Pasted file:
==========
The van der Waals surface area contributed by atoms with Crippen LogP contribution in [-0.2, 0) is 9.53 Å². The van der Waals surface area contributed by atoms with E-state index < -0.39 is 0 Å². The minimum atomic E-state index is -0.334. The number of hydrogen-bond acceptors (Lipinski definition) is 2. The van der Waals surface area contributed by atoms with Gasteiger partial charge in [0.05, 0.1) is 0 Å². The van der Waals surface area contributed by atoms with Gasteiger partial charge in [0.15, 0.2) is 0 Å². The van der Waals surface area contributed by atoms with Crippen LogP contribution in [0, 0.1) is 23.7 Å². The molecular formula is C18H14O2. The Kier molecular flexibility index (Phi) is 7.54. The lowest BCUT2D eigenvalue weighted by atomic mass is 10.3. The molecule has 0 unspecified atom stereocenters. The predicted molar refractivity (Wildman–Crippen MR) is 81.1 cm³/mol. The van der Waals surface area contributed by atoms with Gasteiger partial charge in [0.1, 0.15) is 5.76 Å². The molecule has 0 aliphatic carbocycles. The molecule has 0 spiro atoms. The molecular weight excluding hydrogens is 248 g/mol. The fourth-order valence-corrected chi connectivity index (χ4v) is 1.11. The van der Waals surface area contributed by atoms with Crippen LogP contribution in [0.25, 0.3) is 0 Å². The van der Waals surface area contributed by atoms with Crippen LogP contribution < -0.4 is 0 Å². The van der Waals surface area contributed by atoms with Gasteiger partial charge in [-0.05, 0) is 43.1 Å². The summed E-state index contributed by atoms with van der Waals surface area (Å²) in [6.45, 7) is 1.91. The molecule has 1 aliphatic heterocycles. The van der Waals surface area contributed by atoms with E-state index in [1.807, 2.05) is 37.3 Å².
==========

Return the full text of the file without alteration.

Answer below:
The van der Waals surface area contributed by atoms with Crippen LogP contribution in [-0.2, 0) is 9.53 Å². The van der Waals surface area contributed by atoms with E-state index < -0.39 is 0 Å². The minimum atomic E-state index is -0.334. The number of hydrogen-bond acceptors (Lipinski definition) is 2. The van der Waals surface area contributed by atoms with Gasteiger partial charge in [0.05, 0.1) is 0 Å². The van der Waals surface area contributed by atoms with Gasteiger partial charge in [0.15, 0.2) is 0 Å². The van der Waals surface area contributed by atoms with Crippen LogP contribution in [0, 0.1) is 23.7 Å². The molecular formula is C18H14O2. The Kier molecular flexibility index (Phi) is 7.54. The lowest BCUT2D eigenvalue weighted by atomic mass is 10.3. The molecule has 0 unspecified atom stereocenters. The predicted molar refractivity (Wildman–Crippen MR) is 81.1 cm³/mol. The van der Waals surface area contributed by atoms with Gasteiger partial charge in [0.1, 0.15) is 5.76 Å². The molecule has 0 aliphatic carbocycles. The molecule has 0 spiro atoms. The molecular weight excluding hydrogens is 248 g/mol. The fourth-order valence-corrected chi connectivity index (χ4v) is 1.11. The van der Waals surface area contributed by atoms with Crippen LogP contribution in [0.25, 0.3) is 0 Å². The van der Waals surface area contributed by atoms with Crippen LogP contribution < -0.4 is 0 Å². The van der Waals surface area contributed by atoms with Gasteiger partial charge in [-0.05, 0) is 43.1 Å². The summed E-state index contributed by atoms with van der Waals surface area (Å²) in [6.45, 7) is 1.91. The molecule has 1 aliphatic heterocycles. The van der Waals surface area contributed by atoms with E-state index in [1.807, 2.05) is 37.3 Å².